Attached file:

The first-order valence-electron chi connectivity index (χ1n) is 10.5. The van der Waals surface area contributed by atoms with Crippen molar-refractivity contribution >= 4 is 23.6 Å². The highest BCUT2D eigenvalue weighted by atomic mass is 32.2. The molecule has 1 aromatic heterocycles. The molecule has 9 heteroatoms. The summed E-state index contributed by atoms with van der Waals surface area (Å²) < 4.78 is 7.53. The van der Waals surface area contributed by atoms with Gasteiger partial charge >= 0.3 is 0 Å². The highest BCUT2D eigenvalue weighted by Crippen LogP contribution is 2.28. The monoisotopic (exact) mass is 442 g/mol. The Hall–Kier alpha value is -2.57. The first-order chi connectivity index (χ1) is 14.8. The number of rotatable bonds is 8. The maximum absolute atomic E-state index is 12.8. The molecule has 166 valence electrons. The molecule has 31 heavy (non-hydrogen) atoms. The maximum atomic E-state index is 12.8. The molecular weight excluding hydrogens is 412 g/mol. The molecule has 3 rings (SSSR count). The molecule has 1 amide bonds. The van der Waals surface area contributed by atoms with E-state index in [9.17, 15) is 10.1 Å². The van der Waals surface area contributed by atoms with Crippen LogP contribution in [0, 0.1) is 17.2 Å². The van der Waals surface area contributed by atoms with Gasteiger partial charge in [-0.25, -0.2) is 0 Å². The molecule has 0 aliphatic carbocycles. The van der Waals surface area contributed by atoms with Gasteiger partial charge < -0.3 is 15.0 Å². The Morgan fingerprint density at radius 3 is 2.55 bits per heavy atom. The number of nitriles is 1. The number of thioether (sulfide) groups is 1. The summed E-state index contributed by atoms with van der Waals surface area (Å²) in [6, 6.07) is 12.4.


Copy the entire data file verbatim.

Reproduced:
The first-order valence-electron chi connectivity index (χ1n) is 10.5. The van der Waals surface area contributed by atoms with Crippen molar-refractivity contribution >= 4 is 23.6 Å². The highest BCUT2D eigenvalue weighted by atomic mass is 32.2. The molecule has 1 aromatic heterocycles. The molecule has 9 heteroatoms. The summed E-state index contributed by atoms with van der Waals surface area (Å²) < 4.78 is 7.53. The van der Waals surface area contributed by atoms with Gasteiger partial charge >= 0.3 is 0 Å². The highest BCUT2D eigenvalue weighted by Crippen LogP contribution is 2.28. The monoisotopic (exact) mass is 442 g/mol. The Hall–Kier alpha value is -2.57. The first-order chi connectivity index (χ1) is 14.8. The number of rotatable bonds is 8. The maximum absolute atomic E-state index is 12.8. The molecule has 166 valence electrons. The molecule has 31 heavy (non-hydrogen) atoms. The maximum atomic E-state index is 12.8. The molecular weight excluding hydrogens is 412 g/mol. The molecule has 3 rings (SSSR count). The molecule has 1 amide bonds. The van der Waals surface area contributed by atoms with E-state index in [9.17, 15) is 10.1 Å². The van der Waals surface area contributed by atoms with Crippen LogP contribution in [0, 0.1) is 17.2 Å². The van der Waals surface area contributed by atoms with Gasteiger partial charge in [-0.25, -0.2) is 0 Å². The molecule has 0 aliphatic carbocycles. The van der Waals surface area contributed by atoms with Gasteiger partial charge < -0.3 is 15.0 Å². The Morgan fingerprint density at radius 3 is 2.55 bits per heavy atom. The number of nitriles is 1. The number of thioether (sulfide) groups is 1. The summed E-state index contributed by atoms with van der Waals surface area (Å²) in [6, 6.07) is 12.4.